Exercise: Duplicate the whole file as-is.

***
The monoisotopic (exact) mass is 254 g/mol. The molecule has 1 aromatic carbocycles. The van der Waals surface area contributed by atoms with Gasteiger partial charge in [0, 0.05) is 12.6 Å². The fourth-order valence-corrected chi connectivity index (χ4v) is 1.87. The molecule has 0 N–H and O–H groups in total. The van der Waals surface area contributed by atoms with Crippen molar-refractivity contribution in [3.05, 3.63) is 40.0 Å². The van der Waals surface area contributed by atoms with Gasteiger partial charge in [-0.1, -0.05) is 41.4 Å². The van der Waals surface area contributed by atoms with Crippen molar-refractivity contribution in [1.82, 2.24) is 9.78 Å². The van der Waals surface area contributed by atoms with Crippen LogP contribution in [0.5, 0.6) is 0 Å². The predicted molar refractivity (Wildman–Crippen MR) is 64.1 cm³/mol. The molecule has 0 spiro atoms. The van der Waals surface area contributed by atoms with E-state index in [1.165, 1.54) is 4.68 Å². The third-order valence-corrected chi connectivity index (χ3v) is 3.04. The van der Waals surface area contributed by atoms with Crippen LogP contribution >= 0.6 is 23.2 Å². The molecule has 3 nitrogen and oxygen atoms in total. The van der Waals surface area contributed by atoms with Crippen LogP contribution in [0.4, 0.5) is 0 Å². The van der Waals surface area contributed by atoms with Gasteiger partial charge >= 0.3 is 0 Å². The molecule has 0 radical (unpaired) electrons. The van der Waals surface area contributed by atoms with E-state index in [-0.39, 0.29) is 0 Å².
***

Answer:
The monoisotopic (exact) mass is 254 g/mol. The molecule has 1 aromatic carbocycles. The van der Waals surface area contributed by atoms with Gasteiger partial charge in [0, 0.05) is 12.6 Å². The fourth-order valence-corrected chi connectivity index (χ4v) is 1.87. The molecule has 0 N–H and O–H groups in total. The van der Waals surface area contributed by atoms with Crippen molar-refractivity contribution in [3.05, 3.63) is 40.0 Å². The van der Waals surface area contributed by atoms with Gasteiger partial charge in [-0.1, -0.05) is 41.4 Å². The van der Waals surface area contributed by atoms with Crippen molar-refractivity contribution in [1.82, 2.24) is 9.78 Å². The van der Waals surface area contributed by atoms with Crippen LogP contribution in [0.5, 0.6) is 0 Å². The predicted molar refractivity (Wildman–Crippen MR) is 64.1 cm³/mol. The molecule has 0 spiro atoms. The van der Waals surface area contributed by atoms with E-state index in [1.165, 1.54) is 4.68 Å². The third-order valence-corrected chi connectivity index (χ3v) is 3.04. The van der Waals surface area contributed by atoms with Crippen LogP contribution >= 0.6 is 23.2 Å². The molecule has 3 nitrogen and oxygen atoms in total. The van der Waals surface area contributed by atoms with Crippen LogP contribution in [0.4, 0.5) is 0 Å². The van der Waals surface area contributed by atoms with Gasteiger partial charge >= 0.3 is 0 Å². The molecule has 0 radical (unpaired) electrons. The van der Waals surface area contributed by atoms with E-state index in [-0.39, 0.29) is 0 Å².